Ancient grains get new life

Project brings back long-forgotten wheat varieties

periodiCALS, Vol. 7, Issue 2, 2017

Emmer grain produced by field trials at Cornell. Photo by Jane Russell.

After a century of markets dominated by a few types of wheat and white flour, ancient and heritage wheat varieties are making a comeback.

“Consumer tastes are changing,” said Mark Sorrells, professor in the Plant Breeding and Genetics Section of SIPS. “They are interested in local and flavorful food products, and farmers are looking for value-added crops to sell for higher prices to consumers.”

With ancient forms of wheat such as emmer and einkorn now in demand, identifying varieties that are well suited for Northeastern and north-central climates under organic conditions became critical.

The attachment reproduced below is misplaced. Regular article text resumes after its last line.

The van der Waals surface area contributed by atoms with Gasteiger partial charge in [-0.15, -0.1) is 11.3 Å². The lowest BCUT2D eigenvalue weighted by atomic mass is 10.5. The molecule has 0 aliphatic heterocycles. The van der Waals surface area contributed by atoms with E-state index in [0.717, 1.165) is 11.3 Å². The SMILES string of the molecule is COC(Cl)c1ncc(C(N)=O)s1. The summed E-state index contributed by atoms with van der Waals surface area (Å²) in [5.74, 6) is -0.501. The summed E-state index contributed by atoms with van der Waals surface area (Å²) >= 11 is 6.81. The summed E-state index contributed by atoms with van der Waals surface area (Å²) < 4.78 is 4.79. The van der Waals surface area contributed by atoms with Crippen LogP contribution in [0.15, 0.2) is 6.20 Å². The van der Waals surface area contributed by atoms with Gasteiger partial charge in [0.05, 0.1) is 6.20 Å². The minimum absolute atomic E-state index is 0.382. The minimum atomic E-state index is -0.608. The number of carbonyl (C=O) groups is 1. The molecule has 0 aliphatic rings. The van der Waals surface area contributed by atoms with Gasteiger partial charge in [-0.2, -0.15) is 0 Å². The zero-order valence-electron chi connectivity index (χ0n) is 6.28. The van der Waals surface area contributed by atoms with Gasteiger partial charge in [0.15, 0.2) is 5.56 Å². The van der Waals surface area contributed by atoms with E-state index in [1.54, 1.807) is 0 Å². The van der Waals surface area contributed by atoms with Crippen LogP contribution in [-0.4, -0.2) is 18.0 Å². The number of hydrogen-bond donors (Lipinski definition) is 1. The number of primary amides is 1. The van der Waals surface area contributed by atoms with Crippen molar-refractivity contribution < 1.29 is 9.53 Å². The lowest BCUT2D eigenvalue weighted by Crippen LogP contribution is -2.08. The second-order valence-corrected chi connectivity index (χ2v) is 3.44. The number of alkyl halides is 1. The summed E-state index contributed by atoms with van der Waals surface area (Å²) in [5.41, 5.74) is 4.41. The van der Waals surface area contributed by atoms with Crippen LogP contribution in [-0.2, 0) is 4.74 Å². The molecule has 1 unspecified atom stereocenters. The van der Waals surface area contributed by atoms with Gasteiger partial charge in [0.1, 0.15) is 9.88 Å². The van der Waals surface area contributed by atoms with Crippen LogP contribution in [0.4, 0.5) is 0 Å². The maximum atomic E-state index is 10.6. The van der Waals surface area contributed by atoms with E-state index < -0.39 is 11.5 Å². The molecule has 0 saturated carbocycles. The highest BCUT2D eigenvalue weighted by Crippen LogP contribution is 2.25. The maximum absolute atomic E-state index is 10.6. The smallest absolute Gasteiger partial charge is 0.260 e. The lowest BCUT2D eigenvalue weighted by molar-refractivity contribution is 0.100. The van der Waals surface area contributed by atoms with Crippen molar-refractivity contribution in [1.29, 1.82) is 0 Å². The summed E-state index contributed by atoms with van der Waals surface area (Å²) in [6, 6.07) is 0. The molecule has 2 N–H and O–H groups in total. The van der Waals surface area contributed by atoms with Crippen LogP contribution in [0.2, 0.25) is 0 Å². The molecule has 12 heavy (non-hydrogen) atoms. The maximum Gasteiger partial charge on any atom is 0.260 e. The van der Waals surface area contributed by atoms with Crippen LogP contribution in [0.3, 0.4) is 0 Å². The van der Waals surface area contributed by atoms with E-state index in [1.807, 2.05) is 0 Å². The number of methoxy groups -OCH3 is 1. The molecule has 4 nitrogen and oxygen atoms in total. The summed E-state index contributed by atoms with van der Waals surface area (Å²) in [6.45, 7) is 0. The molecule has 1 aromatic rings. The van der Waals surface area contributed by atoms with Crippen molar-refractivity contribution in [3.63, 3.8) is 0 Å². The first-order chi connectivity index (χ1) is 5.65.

Looking to match food lovers’ tastes with farmers’ ability to supply unique and flavorful grains, Sorrells and his team are determining the most promising grains that can be marketed and processed and which—when turned into bread, pasta and baked goods—satisfy the sophisticated palates of modern consumers.

For three years the researchers evaluated 146 varieties of modern and heritage spring and winter wheat, spring emmer, spring and winter spelt, and spring einkorn. They identified grains that are higher quality, produce larger yields and resist disease. 

“Farmers that grow these grains can now look at real data and choose varieties that are most likely to benefit them economically,” Sorrells said.

Bread made from heritage grains. Photo by Jenn Thomas-Murphy.